Kerala Chief Minister Pinarayi Vjayan today said that the state was not in favor of restarting regular services of inter-state trains yet, and warned that any railway passenger who arrives without pre-registering on the state COVID portal will be put in institutional quarantine for 14 days.
At the same time, Vijayan said he was not opposed to the restarting of local passenger trains.
Vijayan urged all train passengers to Kerala to register themselves on Kerala government’s Jagratha COVID-19 portal as soon as they manage to get a confirmed ticket.
If people register themselves on the portal, he pointed out, the government can send officials to their home and verify if the required quarantine facilities are available there.
If they find that the home has suitable quarantine facilities, mainly bath-attached rooms, said Vijayan, the railway passengers will be allowed to go straight to their homes from the railway station.
If the officials do not find suitable quarantine facilities at the passengers’ home, or if the passenger has not pre-registered on the portal, they will be sent to a 14-day institutional quarantine under government supervision, he said.
This is likely to be apply to visitors from both red zone and other districts, though the chief minister did not clariy this point.
Vijayan also asked Indian Railways to allow the trains to stop at Kannur or Kasargode railway stations for the convenience of those from these two districts, and to avoid Keralite passengers from getting down at Mangalore and coming to these districts by road.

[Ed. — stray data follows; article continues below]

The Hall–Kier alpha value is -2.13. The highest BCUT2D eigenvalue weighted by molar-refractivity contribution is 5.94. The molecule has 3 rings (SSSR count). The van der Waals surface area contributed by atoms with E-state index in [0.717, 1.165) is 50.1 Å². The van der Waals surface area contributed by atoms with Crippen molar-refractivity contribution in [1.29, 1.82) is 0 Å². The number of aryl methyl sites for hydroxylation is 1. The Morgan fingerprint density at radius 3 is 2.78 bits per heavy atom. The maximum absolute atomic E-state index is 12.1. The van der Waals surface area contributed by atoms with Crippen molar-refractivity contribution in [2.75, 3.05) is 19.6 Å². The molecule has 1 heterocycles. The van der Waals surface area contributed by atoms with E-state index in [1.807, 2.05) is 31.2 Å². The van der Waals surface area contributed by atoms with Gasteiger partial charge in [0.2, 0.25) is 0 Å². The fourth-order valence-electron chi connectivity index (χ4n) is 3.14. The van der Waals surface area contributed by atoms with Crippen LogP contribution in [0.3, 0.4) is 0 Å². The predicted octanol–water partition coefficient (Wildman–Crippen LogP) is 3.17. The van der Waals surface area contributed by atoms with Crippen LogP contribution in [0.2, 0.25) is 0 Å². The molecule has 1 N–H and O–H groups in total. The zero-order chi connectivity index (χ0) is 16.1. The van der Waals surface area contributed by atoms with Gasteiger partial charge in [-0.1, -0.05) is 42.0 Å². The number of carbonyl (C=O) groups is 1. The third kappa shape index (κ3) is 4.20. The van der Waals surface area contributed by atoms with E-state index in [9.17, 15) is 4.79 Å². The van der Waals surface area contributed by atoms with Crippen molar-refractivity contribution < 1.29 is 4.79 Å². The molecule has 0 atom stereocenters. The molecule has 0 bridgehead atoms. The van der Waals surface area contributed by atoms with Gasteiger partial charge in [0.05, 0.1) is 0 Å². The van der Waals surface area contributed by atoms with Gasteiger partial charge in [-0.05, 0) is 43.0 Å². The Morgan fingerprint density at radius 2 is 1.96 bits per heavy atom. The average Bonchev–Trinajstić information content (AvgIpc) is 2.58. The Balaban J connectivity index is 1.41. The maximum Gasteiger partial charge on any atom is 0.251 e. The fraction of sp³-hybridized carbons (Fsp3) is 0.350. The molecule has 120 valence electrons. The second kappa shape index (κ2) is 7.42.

NOT READY FOR INTER-STATE TRAINS
Nevertheless, Pinarayi Vijayan also said the time is not right to restart regular inter-state train services.
Indian Railways has slowly started operating regular inter-state trains today.
Instead of regular services, he said, only special and targeted trains should be run from major cities of India to each state to bring back stranded citizens of that state.
Vijayan said that such special trains should not comprise air conditioned coaches, as previous experience has shown that air conditioned coaches and vehicles increase the chances of viral transmission many fold.
“We have enough experience within our country about the danger posed by air-conditioned travel during these times,” Vijayan said.
“A total of 4,198 people were ferried from Hazur Sahib [in Maharashtra] to Punjab. 1,217 of them were found to be infected with Coronavirus. It is believed that most of them got the virus during the journey,” he said, adding that the Kerala government will bring this matter to the attention of Indian Railways and the central government.
Meanwhile, the state saw seven new COVID-19 cases today, taking the total to 32.
The total number of COVID-19 cases had fallen to a low of 16 last week, before climbing again as it opened its borders to welcome Keralites from outside the state.
A total of over 33,000 people have since arrived in Kerala from other states of India, and over 1,400 have come from the Gulf countries as part of the Vande Bharat mission, he said.
In all, nearly 90,000 passes have already been issued for people to return to the state from other states in India, and more than half of these are from red zone districts, he added.
So far, a total of 7 people, or 0.5%, of those who came via Vande Bharat flights to Kerala, have tested positive for COVID-19, the chief minister added.